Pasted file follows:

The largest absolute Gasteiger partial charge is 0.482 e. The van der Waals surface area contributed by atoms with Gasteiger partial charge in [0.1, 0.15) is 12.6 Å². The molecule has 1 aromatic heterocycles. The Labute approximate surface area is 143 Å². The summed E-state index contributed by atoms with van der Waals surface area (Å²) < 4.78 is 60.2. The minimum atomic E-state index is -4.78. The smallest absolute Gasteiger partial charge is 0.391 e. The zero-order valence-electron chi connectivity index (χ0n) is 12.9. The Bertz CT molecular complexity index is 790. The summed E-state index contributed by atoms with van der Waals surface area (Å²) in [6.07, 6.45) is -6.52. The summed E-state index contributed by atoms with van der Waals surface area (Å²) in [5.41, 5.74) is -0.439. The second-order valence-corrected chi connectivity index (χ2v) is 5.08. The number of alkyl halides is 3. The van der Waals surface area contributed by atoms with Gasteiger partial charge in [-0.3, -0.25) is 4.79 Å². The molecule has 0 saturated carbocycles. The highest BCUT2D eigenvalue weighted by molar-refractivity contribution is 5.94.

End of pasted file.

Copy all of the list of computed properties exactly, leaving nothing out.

The largest absolute Gasteiger partial charge is 0.482 e. The van der Waals surface area contributed by atoms with Gasteiger partial charge in [0.1, 0.15) is 12.6 Å². The molecule has 1 aromatic heterocycles. The Labute approximate surface area is 143 Å². The summed E-state index contributed by atoms with van der Waals surface area (Å²) < 4.78 is 60.2. The minimum atomic E-state index is -4.78. The smallest absolute Gasteiger partial charge is 0.391 e. The zero-order valence-electron chi connectivity index (χ0n) is 12.9. The Bertz CT molecular complexity index is 790. The summed E-state index contributed by atoms with van der Waals surface area (Å²) in [6.07, 6.45) is -6.52. The summed E-state index contributed by atoms with van der Waals surface area (Å²) in [5.41, 5.74) is -0.439. The second-order valence-corrected chi connectivity index (χ2v) is 5.08. The number of alkyl halides is 3. The van der Waals surface area contributed by atoms with Gasteiger partial charge in [-0.3, -0.25) is 4.79 Å². The molecule has 0 saturated carbocycles. The highest BCUT2D eigenvalue weighted by molar-refractivity contribution is 5.94.